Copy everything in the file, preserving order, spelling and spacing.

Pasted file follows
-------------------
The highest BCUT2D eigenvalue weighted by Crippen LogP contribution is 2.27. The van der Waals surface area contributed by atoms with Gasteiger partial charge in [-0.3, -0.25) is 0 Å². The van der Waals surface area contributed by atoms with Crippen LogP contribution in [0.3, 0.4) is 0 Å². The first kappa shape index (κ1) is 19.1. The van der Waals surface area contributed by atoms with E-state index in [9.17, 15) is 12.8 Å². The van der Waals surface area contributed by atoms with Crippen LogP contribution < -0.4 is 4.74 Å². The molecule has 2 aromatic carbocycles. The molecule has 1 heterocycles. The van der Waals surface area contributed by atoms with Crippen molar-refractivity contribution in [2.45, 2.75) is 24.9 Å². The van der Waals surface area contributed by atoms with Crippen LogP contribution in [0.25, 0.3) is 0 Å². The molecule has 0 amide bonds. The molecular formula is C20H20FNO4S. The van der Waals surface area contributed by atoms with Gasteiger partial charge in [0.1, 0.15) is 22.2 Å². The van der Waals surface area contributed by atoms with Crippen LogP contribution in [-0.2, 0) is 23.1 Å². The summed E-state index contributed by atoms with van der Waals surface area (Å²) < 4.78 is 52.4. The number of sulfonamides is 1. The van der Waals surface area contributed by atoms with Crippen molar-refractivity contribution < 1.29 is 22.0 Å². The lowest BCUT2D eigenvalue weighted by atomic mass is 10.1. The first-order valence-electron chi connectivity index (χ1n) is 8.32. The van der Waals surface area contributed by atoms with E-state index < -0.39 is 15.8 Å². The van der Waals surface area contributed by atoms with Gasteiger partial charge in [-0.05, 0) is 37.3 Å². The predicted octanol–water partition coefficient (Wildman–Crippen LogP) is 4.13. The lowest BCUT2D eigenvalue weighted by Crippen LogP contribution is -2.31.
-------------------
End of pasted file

The highest BCUT2D eigenvalue weighted by Crippen LogP contribution is 2.27. The van der Waals surface area contributed by atoms with Gasteiger partial charge in [-0.3, -0.25) is 0 Å². The van der Waals surface area contributed by atoms with Crippen LogP contribution in [0.3, 0.4) is 0 Å². The first kappa shape index (κ1) is 19.1. The van der Waals surface area contributed by atoms with E-state index in [9.17, 15) is 12.8 Å². The van der Waals surface area contributed by atoms with Crippen LogP contribution < -0.4 is 4.74 Å². The molecule has 2 aromatic carbocycles. The molecule has 1 heterocycles. The van der Waals surface area contributed by atoms with Crippen molar-refractivity contribution in [2.45, 2.75) is 24.9 Å². The van der Waals surface area contributed by atoms with Crippen LogP contribution in [0.25, 0.3) is 0 Å². The molecule has 0 amide bonds. The molecular formula is C20H20FNO4S. The van der Waals surface area contributed by atoms with Gasteiger partial charge in [0.1, 0.15) is 22.2 Å². The van der Waals surface area contributed by atoms with Crippen LogP contribution in [-0.2, 0) is 23.1 Å². The summed E-state index contributed by atoms with van der Waals surface area (Å²) < 4.78 is 52.4. The number of sulfonamides is 1. The van der Waals surface area contributed by atoms with Crippen molar-refractivity contribution < 1.29 is 22.0 Å². The lowest BCUT2D eigenvalue weighted by atomic mass is 10.1. The first-order valence-electron chi connectivity index (χ1n) is 8.32. The van der Waals surface area contributed by atoms with E-state index < -0.39 is 15.8 Å². The van der Waals surface area contributed by atoms with Gasteiger partial charge in [-0.05, 0) is 37.3 Å². The predicted octanol–water partition coefficient (Wildman–Crippen LogP) is 4.13. The lowest BCUT2D eigenvalue weighted by Crippen LogP contribution is -2.31.